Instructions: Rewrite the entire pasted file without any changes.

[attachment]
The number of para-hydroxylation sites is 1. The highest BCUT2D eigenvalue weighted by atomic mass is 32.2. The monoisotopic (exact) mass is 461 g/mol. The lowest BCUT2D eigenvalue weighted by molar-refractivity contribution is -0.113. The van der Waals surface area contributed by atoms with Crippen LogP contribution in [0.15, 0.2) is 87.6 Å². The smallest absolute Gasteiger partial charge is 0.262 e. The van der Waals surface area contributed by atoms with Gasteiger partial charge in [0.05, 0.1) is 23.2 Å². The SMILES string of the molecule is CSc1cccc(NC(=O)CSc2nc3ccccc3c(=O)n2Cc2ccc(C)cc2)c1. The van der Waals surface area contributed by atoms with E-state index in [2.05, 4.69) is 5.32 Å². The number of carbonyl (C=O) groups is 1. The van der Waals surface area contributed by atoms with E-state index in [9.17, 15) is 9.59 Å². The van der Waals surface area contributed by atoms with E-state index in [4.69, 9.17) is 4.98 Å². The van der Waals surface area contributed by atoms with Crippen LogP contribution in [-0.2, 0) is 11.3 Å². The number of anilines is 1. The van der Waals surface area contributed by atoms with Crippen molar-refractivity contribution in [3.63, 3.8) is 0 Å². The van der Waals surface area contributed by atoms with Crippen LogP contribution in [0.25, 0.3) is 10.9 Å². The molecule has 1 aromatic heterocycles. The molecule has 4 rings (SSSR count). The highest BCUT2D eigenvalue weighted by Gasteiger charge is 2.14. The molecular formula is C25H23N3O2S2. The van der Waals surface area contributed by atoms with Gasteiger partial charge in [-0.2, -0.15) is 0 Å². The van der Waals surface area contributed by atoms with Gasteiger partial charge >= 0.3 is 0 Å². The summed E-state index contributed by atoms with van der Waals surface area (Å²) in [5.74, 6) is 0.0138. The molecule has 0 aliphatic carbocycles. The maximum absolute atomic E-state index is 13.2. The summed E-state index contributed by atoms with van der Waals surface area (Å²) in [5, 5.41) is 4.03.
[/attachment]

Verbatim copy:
The number of para-hydroxylation sites is 1. The highest BCUT2D eigenvalue weighted by atomic mass is 32.2. The monoisotopic (exact) mass is 461 g/mol. The lowest BCUT2D eigenvalue weighted by molar-refractivity contribution is -0.113. The van der Waals surface area contributed by atoms with Crippen LogP contribution in [0.15, 0.2) is 87.6 Å². The smallest absolute Gasteiger partial charge is 0.262 e. The van der Waals surface area contributed by atoms with Gasteiger partial charge in [0.05, 0.1) is 23.2 Å². The SMILES string of the molecule is CSc1cccc(NC(=O)CSc2nc3ccccc3c(=O)n2Cc2ccc(C)cc2)c1. The van der Waals surface area contributed by atoms with E-state index in [2.05, 4.69) is 5.32 Å². The number of carbonyl (C=O) groups is 1. The van der Waals surface area contributed by atoms with E-state index in [9.17, 15) is 9.59 Å². The van der Waals surface area contributed by atoms with E-state index in [4.69, 9.17) is 4.98 Å². The van der Waals surface area contributed by atoms with Crippen LogP contribution in [-0.2, 0) is 11.3 Å². The number of anilines is 1. The van der Waals surface area contributed by atoms with Crippen molar-refractivity contribution in [3.63, 3.8) is 0 Å². The van der Waals surface area contributed by atoms with Crippen LogP contribution in [0.25, 0.3) is 10.9 Å². The molecule has 1 aromatic heterocycles. The molecule has 4 rings (SSSR count). The highest BCUT2D eigenvalue weighted by Gasteiger charge is 2.14. The molecular formula is C25H23N3O2S2. The van der Waals surface area contributed by atoms with Gasteiger partial charge in [-0.2, -0.15) is 0 Å². The van der Waals surface area contributed by atoms with Gasteiger partial charge >= 0.3 is 0 Å². The summed E-state index contributed by atoms with van der Waals surface area (Å²) in [5.74, 6) is 0.0138. The molecule has 0 aliphatic carbocycles. The maximum absolute atomic E-state index is 13.2. The summed E-state index contributed by atoms with van der Waals surface area (Å²) in [5, 5.41) is 4.03.